There are gaps in policy at the municipal and county levels allowing irresponsible individuals and companies to act recklessly with no fear of reprisal.
“I don’t think it’s acceptable that some people have to go through the rules and some people don’t,” said McDonald.
In an effort to address a complex issue that is spread over an incredibly diverse landscape with numerous industries and livelihoods at stake, McDonald broke down the issues and the possible solutions.
One of the most critical areas is the destruction of provincially significant wetlands, which aren’t protected by the Official Plan, conservation authorities or the Ministry of Natural Resources. Often unevaluated wetlands are cleared and drained before they can be assessed for pending applications. Another major cause for concern is the loss of riparian cover, mostly around large waterways. These are considered essential issues.
“There’s no straightforward way for any of these authorities to be able to prevent tree clearing. No one has an easy tool that they can use, so that’s a problem,” said McDonald.
The report has proposed the implementation of a site alteration bylaw at the county and municipal level, which can be assigned to specific areas rather than a blanket bylaw for an entire region.
“It would allow us to implement our Official Plan policies and protect the most significant natural features, and ensure that best management practices are being enforced,” said McDonald.
She also added that the most effective way to stop the damage immediately is to use the Municipal Act.
“I felt compelled to let council know that the Municipal Act does provide the power to enact a tree conservation bylaw. That is fundamentally the easiest way to control tree cutting. That might not be the best solution for SD&G, I totally understand that, but it is an option that is available and it is specifically given to municipalities under the Municipal Act for this type of problem,” she said.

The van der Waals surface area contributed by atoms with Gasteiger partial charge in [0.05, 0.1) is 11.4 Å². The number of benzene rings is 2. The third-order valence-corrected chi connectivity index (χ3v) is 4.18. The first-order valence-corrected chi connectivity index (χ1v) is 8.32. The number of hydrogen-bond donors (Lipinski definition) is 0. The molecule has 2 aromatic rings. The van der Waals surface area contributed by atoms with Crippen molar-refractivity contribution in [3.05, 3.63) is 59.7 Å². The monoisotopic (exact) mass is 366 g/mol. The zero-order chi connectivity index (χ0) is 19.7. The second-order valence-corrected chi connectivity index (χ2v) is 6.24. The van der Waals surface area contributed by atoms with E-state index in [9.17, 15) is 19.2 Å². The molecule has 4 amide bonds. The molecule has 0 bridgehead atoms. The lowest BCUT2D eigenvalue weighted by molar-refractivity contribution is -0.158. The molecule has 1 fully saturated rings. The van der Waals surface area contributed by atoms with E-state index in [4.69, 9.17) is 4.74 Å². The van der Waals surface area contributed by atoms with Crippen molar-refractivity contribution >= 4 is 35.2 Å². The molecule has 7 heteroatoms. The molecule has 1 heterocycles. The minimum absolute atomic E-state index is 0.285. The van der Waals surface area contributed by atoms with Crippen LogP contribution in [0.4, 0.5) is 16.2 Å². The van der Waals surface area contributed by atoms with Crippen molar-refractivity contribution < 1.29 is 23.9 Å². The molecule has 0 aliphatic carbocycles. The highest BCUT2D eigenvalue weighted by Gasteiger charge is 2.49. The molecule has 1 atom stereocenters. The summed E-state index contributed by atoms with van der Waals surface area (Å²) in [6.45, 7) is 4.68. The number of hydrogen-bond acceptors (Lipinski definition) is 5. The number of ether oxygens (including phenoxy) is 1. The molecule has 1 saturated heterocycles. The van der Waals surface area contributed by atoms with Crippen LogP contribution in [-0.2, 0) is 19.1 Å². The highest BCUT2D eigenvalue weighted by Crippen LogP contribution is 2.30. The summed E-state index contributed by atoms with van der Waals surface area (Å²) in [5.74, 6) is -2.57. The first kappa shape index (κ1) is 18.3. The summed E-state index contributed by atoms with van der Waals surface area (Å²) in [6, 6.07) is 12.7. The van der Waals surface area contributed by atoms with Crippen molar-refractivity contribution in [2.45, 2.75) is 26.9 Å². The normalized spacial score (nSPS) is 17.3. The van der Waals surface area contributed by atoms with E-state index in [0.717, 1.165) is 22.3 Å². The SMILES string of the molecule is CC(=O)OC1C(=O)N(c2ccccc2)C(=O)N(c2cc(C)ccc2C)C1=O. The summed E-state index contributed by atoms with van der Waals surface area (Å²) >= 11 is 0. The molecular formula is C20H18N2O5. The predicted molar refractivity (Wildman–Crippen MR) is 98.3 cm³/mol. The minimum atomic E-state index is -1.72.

When it comes to land use, you can argue for environmental responsibility until you are blue in the face but it all comes down to dollars and cents. A large reason why so few people feel compelled to conserve the forest is because there just aren’t any tangible incentives in place for a land owner asked to sacrifice something for the public good.
Managed forestry tax incentive program (MFTIP), which offers a 75 per cent reduction in taxes on forested land, only has seven to nine per cent of those who are eligible enrolled. A cumbersome process and government interference are major deterrents.
MPAC also offers a zero assessment for every 20 acres of forest for every hundred acres of farmland, but their records are grossly outdated. Some are printed in pencil on paper cards that were written more than 20 years ago.
This presents a two-sided problem. If someone has clear cut 100 acres of trees, they aren’t being taxed on what is now agricultural land. The reverse is also true. If a land has become forested, the landowner may still be getting taxed unfairly.
“In a way, if you think about it, you’re incentivizing clear cutting by not taxing people appropriately,” said McDonald.